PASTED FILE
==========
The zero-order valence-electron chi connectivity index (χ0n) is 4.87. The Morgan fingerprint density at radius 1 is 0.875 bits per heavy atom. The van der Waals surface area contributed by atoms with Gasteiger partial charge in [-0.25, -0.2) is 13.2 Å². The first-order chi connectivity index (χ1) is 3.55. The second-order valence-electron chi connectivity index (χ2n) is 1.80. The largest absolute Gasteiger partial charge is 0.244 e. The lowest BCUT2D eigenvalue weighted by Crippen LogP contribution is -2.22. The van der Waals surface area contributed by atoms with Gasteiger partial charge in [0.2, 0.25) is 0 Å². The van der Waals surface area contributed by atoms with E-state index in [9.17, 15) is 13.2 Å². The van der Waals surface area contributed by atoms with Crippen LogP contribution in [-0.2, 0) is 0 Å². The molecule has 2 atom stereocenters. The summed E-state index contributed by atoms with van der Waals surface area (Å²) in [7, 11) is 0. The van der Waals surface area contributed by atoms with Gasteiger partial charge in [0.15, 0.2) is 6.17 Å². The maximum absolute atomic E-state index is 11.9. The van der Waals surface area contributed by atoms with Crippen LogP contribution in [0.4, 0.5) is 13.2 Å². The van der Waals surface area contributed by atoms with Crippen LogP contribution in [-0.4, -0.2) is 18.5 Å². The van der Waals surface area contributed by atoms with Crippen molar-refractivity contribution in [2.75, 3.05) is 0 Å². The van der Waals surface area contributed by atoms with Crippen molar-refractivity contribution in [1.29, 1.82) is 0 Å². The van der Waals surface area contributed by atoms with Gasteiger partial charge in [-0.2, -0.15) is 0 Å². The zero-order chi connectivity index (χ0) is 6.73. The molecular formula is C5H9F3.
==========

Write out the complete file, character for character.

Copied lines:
The zero-order valence-electron chi connectivity index (χ0n) is 4.87. The Morgan fingerprint density at radius 1 is 0.875 bits per heavy atom. The van der Waals surface area contributed by atoms with Gasteiger partial charge in [-0.25, -0.2) is 13.2 Å². The first-order chi connectivity index (χ1) is 3.55. The second-order valence-electron chi connectivity index (χ2n) is 1.80. The largest absolute Gasteiger partial charge is 0.244 e. The lowest BCUT2D eigenvalue weighted by Crippen LogP contribution is -2.22. The van der Waals surface area contributed by atoms with Gasteiger partial charge in [0.2, 0.25) is 0 Å². The van der Waals surface area contributed by atoms with E-state index in [9.17, 15) is 13.2 Å². The van der Waals surface area contributed by atoms with Crippen LogP contribution in [-0.2, 0) is 0 Å². The molecule has 2 atom stereocenters. The summed E-state index contributed by atoms with van der Waals surface area (Å²) in [7, 11) is 0. The van der Waals surface area contributed by atoms with Gasteiger partial charge in [0.15, 0.2) is 6.17 Å². The maximum absolute atomic E-state index is 11.9. The van der Waals surface area contributed by atoms with Crippen LogP contribution in [0.4, 0.5) is 13.2 Å². The van der Waals surface area contributed by atoms with Crippen LogP contribution in [-0.4, -0.2) is 18.5 Å². The van der Waals surface area contributed by atoms with Crippen molar-refractivity contribution in [2.75, 3.05) is 0 Å². The van der Waals surface area contributed by atoms with Crippen molar-refractivity contribution in [1.29, 1.82) is 0 Å². The van der Waals surface area contributed by atoms with Gasteiger partial charge in [-0.2, -0.15) is 0 Å². The zero-order chi connectivity index (χ0) is 6.73. The molecular formula is C5H9F3.